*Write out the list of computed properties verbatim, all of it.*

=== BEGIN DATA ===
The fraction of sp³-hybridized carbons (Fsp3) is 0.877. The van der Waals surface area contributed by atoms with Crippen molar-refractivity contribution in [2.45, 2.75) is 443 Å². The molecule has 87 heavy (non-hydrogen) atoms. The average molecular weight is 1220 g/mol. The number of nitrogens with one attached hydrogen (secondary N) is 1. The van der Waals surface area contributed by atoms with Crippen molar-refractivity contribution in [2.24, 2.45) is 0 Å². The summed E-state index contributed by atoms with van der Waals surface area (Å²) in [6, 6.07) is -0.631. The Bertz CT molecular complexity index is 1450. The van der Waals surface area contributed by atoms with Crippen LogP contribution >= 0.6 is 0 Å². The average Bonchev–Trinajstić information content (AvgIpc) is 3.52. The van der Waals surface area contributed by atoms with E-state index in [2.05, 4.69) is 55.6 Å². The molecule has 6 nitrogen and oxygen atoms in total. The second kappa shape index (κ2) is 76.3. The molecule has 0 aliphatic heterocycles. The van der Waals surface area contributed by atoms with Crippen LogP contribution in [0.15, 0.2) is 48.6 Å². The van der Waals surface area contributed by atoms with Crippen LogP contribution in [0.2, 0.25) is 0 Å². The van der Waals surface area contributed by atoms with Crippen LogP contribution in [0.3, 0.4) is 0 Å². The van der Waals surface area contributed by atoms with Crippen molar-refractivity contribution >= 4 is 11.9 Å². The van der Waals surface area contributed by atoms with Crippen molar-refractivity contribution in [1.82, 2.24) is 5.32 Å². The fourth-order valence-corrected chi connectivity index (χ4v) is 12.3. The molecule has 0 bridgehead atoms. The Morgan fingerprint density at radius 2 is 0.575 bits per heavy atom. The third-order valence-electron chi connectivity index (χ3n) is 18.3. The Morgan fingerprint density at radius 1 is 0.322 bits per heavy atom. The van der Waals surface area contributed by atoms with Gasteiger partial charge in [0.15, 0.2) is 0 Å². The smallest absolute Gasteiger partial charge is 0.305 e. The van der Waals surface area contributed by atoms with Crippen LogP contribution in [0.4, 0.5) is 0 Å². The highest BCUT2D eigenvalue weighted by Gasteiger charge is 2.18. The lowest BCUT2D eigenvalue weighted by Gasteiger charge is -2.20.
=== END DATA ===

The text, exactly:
The fraction of sp³-hybridized carbons (Fsp3) is 0.877. The van der Waals surface area contributed by atoms with Crippen molar-refractivity contribution in [2.45, 2.75) is 443 Å². The molecule has 87 heavy (non-hydrogen) atoms. The average molecular weight is 1220 g/mol. The number of nitrogens with one attached hydrogen (secondary N) is 1. The van der Waals surface area contributed by atoms with Crippen molar-refractivity contribution in [2.24, 2.45) is 0 Å². The summed E-state index contributed by atoms with van der Waals surface area (Å²) in [6, 6.07) is -0.631. The Bertz CT molecular complexity index is 1450. The van der Waals surface area contributed by atoms with Crippen LogP contribution >= 0.6 is 0 Å². The average Bonchev–Trinajstić information content (AvgIpc) is 3.52. The van der Waals surface area contributed by atoms with E-state index in [2.05, 4.69) is 55.6 Å². The molecule has 6 nitrogen and oxygen atoms in total. The second kappa shape index (κ2) is 76.3. The molecule has 0 aliphatic heterocycles. The van der Waals surface area contributed by atoms with Crippen LogP contribution in [0.15, 0.2) is 48.6 Å². The van der Waals surface area contributed by atoms with Crippen LogP contribution in [0.2, 0.25) is 0 Å². The van der Waals surface area contributed by atoms with Crippen LogP contribution in [0.3, 0.4) is 0 Å². The van der Waals surface area contributed by atoms with Crippen molar-refractivity contribution >= 4 is 11.9 Å². The van der Waals surface area contributed by atoms with Crippen molar-refractivity contribution in [1.82, 2.24) is 5.32 Å². The fourth-order valence-corrected chi connectivity index (χ4v) is 12.3. The molecule has 0 bridgehead atoms. The Morgan fingerprint density at radius 2 is 0.575 bits per heavy atom. The third-order valence-electron chi connectivity index (χ3n) is 18.3. The Morgan fingerprint density at radius 1 is 0.322 bits per heavy atom. The van der Waals surface area contributed by atoms with Gasteiger partial charge in [0.15, 0.2) is 0 Å². The smallest absolute Gasteiger partial charge is 0.305 e. The van der Waals surface area contributed by atoms with Crippen LogP contribution in [0.4, 0.5) is 0 Å². The highest BCUT2D eigenvalue weighted by Gasteiger charge is 2.18. The lowest BCUT2D eigenvalue weighted by Gasteiger charge is -2.20.